Hvalsnes

Going further south you will eventually see a beautiful stone church of Hvalsnes, where you can park and walk the area. By the sea you will find a small sandy inlet, a good location to spot waders. Between Hvalsnes and Hafnir is a farm called Stafnes which has a parking lot with a short walk to a lighthouse. Shoreline and seabird watching is worth a try in summer and autumn. Close to the lighthouse you can find plunging Northern Gannets (Morus bassanus) and birds going to feeding grounds close to land.

Ósar and Hafnir

Ósar is a small shallow bay close to the village of Hafnir. Ósar has a large sandy mudflat that is exposed on low tide. In the bay you can find all the wader species, and big flocks of ducks are seen both in autumn and winter. Winter counts in the area have around 5-10 Great Northern Divers, hundreds of ducks, such as Long-tailed Ducks (Clangula hyemalis), Mallards, Harlequin Ducks, Greater Scaup (Aythya marila), and Red-breasted Merganser (Mergus serrator), but mainly Common Eiders. Hafnir and Ósabotnar are a good place for wintering Gyrfalcon and Merlin. The Harlequin Duck is one of the most sought after species for visiting birders, as Iceland is its only European breeding ground. Harlequins winter at sea in areas where the sea is rough, and is rarely found on calm, sheltered waters. From late September to mid-April it can be seen at sea close to the harbour in Hafnir. The harbour in Hafnir has pictures of birds and some information about birds in the area. It is a perfect place to set up a scope and look at all the islands and skerries in the cove. Ósar and Hafnir are one of the best places in Iceland for birdwatching in the winter time. Great Skuas (Stercorarius skua) and Arctic Skuas (Stercorarius parasiticus) nest in the lava and short grass in the Hafnir area.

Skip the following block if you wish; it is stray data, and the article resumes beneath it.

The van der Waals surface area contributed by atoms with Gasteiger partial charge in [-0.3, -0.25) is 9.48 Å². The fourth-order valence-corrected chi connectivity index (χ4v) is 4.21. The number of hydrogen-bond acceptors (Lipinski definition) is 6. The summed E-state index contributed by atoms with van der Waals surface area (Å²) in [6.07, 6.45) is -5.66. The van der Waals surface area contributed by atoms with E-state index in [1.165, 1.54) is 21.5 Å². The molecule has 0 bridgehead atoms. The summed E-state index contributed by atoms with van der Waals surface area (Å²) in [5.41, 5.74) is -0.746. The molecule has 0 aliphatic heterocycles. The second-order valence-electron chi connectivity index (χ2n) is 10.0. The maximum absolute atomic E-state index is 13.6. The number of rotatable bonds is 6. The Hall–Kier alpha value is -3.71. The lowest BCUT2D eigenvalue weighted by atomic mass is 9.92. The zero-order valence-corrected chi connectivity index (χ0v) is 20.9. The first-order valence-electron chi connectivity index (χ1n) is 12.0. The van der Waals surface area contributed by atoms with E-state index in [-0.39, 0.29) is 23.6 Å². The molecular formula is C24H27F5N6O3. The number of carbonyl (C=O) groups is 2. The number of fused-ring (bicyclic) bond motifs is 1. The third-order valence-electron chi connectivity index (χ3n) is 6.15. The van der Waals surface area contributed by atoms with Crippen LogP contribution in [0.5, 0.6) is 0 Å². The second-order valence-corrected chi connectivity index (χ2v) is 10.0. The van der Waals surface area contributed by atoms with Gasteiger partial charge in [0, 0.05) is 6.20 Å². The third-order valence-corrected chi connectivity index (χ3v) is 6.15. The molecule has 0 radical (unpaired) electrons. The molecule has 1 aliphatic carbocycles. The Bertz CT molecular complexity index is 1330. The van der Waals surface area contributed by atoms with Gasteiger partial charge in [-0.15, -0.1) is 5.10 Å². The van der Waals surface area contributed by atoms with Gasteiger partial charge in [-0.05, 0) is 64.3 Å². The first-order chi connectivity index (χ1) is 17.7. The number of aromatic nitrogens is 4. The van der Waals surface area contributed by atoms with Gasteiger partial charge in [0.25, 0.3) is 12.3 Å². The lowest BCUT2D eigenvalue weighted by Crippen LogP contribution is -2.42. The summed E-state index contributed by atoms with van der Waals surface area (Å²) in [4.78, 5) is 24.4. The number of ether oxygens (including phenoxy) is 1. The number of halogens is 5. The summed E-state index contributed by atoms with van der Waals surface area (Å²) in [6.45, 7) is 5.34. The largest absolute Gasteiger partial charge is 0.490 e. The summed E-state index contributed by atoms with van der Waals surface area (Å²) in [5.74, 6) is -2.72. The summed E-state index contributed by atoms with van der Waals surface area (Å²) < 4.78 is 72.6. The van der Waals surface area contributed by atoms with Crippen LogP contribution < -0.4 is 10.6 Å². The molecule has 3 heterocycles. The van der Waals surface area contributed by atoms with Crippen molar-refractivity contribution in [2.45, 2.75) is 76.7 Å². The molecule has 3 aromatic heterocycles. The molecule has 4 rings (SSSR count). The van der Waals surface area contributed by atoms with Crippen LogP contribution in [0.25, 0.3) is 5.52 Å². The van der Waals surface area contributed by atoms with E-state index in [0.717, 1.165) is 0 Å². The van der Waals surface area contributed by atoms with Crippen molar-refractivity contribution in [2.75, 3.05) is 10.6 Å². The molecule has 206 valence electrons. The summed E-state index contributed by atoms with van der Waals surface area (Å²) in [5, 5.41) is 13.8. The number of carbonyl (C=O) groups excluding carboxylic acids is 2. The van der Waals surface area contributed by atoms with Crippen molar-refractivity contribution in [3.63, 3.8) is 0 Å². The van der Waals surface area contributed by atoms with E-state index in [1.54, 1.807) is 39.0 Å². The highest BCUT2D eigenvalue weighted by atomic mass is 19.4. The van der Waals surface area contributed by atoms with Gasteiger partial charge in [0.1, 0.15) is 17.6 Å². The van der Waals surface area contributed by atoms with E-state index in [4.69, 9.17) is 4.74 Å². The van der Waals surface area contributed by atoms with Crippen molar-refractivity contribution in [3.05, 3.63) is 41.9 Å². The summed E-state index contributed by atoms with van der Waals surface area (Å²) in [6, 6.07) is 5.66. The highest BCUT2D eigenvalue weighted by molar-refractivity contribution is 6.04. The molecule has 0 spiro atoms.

Kalmanstjörn

Kalmanstjörn is a small cove by a fish farm south of Junkaragerði. The runoff from the fish farm lures in ducks and gulls while big flocks of wintering Harlequins and divers/loons use the area for feeding during winter.

Hafnarberg

Hafnarberg is a bird cliff on the western part of the peninsula. Breeding birds there are Northern Fulmars, Black-legged Kittiwakes (Rissa tridacyla), Common Guillemot (Uria aalge), Brünnich's Guillemot (Uria lomvia), Razorbill (Alca torda), and Atlantic Puffin. There is a good parking lot with a bird sign at the start of the route. It takes about 20-30 minutes to walk down to the cliff and on the way you can see breeding Arctic Skuas.

Birding trails - Garður - Kalmanstjörn
GPS Points N64° 4' 32.165" W22° 39' 12.708"

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The Reykjanes Peninsula

Towns & Villages

Visitors to Iceland who arrive via Keflavik International Airport on the Reykjanes Peninsula may be somewhat surprised by the landscape that greets their eyes as they touch down in Iceland for the very first time. A seemingly endless, green-grey moss-topped lava field blankets the peninsula for as far as the eye can see, and it is this strange and rather other-worldly sight that is your first glimpse of the land of fire and ice. 

Map Garður Sandgerði Reykjanesbær Vogar Grindavík